Few, if any, contemporary artists provoke the intense reactions elicited by Björk. The Icelandic eccentric has built an entire career on polarizing elements that have ranged from orchestral trip-hop to whole albums made using only human voices and guttural sounds, not to mention her passionate performance in Lars Von Trier’s Dancer in the Dark (which she assured would be her last foray into acting). As such, she has created an image that distances some and seems to be a siren call to others, with fans of her work entering what seems like religious ecstasy while consuming her work. A brilliant aesthete, Björk has always paired music with haunting images, which is why the idea of going to the theater and watching her new concert film Björk: Biophilia Live, is practically necessary.
The film opens with exquisite images of nature accompanied by a David Attenborough-like narration which explains, “we’re on the brink of a revolution that will reunite humans with nature through new technological innovations”, Björk if anything has always seemed to be an optimist who embraces a marriage between technology and tradition (if not, just listen to how she creates delirious “electronica” without actual electronic instruments in “Triumph of a Heart” from Medulla), the narrator continues “until we get there prepare, explore biophilia”, time at which the film turns into a “regular” concert movie.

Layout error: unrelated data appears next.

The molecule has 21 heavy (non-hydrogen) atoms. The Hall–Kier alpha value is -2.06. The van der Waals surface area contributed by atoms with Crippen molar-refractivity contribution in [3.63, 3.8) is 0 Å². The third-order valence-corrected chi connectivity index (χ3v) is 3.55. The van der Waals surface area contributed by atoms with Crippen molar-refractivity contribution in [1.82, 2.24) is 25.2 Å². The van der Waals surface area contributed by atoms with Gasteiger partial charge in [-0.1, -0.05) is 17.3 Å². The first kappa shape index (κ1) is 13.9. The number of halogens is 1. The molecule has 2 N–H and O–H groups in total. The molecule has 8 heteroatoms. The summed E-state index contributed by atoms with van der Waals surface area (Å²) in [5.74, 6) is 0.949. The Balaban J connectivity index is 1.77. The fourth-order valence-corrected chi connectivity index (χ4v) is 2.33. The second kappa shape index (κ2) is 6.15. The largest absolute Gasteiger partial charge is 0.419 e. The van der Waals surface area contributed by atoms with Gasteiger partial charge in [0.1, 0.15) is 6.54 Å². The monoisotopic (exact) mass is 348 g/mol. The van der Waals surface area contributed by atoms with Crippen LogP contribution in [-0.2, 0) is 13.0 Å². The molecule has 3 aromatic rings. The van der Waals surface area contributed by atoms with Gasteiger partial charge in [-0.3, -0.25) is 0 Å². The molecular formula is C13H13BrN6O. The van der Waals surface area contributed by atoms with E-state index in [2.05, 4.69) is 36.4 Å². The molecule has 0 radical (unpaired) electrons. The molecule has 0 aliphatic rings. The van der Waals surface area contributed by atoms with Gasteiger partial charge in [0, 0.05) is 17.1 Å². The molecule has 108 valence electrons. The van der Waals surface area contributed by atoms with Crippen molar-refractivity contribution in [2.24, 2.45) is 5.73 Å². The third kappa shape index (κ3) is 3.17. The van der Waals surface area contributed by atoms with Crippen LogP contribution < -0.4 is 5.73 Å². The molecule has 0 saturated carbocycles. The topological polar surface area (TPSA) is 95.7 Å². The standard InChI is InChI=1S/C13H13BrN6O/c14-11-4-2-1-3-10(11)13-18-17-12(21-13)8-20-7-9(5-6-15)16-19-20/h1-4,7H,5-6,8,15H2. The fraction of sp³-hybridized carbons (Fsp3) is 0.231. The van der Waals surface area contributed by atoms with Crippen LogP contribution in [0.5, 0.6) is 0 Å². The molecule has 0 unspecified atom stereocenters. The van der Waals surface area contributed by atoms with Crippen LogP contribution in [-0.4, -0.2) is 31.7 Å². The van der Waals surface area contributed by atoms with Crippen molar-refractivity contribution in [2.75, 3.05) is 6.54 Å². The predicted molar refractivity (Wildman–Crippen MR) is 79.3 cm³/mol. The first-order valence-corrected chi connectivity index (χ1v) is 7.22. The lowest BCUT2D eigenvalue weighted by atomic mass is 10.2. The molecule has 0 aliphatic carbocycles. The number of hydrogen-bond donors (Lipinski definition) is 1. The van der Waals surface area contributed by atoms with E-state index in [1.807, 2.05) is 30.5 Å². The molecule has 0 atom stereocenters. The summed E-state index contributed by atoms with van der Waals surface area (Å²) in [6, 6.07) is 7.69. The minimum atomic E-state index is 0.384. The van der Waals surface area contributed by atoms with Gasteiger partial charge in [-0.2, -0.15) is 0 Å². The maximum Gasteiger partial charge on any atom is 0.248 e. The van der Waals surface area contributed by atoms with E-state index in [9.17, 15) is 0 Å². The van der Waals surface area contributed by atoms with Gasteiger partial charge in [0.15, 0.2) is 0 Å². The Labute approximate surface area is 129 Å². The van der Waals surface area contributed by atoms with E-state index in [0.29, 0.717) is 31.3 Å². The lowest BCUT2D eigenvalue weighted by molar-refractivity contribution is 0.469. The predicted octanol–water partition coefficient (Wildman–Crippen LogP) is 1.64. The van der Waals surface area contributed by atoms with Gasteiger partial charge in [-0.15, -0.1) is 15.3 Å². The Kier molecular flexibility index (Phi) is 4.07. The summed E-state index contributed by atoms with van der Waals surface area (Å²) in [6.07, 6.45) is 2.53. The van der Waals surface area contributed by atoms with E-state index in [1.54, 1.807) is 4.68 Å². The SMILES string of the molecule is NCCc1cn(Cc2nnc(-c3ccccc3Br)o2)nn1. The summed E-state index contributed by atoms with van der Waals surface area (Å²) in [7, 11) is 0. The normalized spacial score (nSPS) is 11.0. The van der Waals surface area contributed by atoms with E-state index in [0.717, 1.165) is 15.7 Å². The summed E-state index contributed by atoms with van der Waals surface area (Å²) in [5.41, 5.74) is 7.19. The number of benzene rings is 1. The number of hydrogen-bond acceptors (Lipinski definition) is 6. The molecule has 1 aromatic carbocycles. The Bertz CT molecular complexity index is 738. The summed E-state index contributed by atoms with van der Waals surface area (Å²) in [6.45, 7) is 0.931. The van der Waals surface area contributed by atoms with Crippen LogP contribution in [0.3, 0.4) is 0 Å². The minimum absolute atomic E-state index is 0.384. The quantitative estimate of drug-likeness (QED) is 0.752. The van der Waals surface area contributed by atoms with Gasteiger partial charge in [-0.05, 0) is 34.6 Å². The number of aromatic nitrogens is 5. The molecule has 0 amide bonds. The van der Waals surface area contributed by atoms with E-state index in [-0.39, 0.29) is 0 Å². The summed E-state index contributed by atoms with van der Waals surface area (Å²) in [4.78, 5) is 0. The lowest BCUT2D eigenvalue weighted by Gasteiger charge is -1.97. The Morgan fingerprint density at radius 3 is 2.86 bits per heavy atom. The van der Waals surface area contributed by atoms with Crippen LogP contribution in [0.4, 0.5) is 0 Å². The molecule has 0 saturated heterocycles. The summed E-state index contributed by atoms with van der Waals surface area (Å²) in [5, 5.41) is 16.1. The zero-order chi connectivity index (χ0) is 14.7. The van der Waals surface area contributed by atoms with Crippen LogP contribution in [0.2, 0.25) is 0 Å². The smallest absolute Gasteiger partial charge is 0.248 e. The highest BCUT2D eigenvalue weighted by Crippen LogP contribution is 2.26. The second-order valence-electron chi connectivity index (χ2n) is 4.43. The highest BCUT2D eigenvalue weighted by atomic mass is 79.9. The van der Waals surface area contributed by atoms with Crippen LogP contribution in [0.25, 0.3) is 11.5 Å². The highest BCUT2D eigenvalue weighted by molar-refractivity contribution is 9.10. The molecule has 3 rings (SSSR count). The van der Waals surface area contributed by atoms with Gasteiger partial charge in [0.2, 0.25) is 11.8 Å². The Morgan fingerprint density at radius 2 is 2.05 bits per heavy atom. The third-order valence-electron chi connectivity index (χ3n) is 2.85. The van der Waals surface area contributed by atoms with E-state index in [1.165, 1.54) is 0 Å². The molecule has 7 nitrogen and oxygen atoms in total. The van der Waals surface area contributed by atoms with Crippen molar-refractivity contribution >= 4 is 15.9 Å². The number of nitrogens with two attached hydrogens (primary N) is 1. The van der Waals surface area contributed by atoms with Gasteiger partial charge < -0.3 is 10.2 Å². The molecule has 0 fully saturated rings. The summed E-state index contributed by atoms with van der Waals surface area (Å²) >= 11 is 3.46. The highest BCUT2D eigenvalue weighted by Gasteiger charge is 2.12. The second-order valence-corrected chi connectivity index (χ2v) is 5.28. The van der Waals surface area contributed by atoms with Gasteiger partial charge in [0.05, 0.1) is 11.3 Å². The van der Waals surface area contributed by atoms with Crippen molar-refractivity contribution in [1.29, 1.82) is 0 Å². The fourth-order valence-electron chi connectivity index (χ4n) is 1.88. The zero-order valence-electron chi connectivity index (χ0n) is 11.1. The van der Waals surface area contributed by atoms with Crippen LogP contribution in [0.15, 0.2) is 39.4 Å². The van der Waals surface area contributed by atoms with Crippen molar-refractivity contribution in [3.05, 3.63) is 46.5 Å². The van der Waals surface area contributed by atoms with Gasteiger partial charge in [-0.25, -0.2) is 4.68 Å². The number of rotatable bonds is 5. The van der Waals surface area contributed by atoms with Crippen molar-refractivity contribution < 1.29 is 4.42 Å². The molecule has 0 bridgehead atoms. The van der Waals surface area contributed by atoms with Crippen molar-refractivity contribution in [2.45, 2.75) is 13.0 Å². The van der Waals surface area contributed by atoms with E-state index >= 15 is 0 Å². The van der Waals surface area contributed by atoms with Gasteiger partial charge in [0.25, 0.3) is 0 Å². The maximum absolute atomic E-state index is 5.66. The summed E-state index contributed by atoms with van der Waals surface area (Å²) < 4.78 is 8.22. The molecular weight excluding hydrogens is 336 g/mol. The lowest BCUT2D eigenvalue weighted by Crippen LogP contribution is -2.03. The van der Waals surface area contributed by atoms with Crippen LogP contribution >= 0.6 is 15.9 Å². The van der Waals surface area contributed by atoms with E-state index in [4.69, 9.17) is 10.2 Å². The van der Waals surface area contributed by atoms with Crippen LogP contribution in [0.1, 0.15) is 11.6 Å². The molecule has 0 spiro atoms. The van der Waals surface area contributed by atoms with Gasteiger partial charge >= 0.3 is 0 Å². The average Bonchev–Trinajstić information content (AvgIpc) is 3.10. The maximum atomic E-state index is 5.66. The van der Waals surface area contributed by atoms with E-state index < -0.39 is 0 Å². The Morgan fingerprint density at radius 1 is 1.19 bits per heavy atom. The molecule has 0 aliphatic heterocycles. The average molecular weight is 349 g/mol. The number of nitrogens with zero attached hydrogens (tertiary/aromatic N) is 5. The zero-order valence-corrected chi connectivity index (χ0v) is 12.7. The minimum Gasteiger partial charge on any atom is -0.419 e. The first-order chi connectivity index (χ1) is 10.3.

But what is “regular” when watching Björk perform? From tesla music boxes that make eerie, but visually wondrous, sounds, to an all-female choir who easily go from praise-like behavior to rave-dancing, watching Björk: Biophilia Live feels more “cinematic” than most films currently in theaters. Directed by auteur Peter Strickland and Nick Fenton, who are smart enough to get out of the way and let the idiosyncratic Björk take command, the film feels like an operatic dream in which we see Björk become a goddess-like being who both nurtures and terrifies.
The setlist performed in Björk: Biophilia Live includes most tracks from the eponymous album, as well as fan favorites like “Possibly Maybe” and “Isobel”, not to mention a finale that sends you home wanting to start a revolution of your own. It would be unfair not to mention that beyond her unique worldviews, Björk has always been keen on allowing us to explore this visions with her, something evident while watching this film. Few artists can make us empathize with the strange and allow us to find the extraordinary in the mundane, no other artist on Earth can make you sigh from romantic ache as you watch bacteria multiply.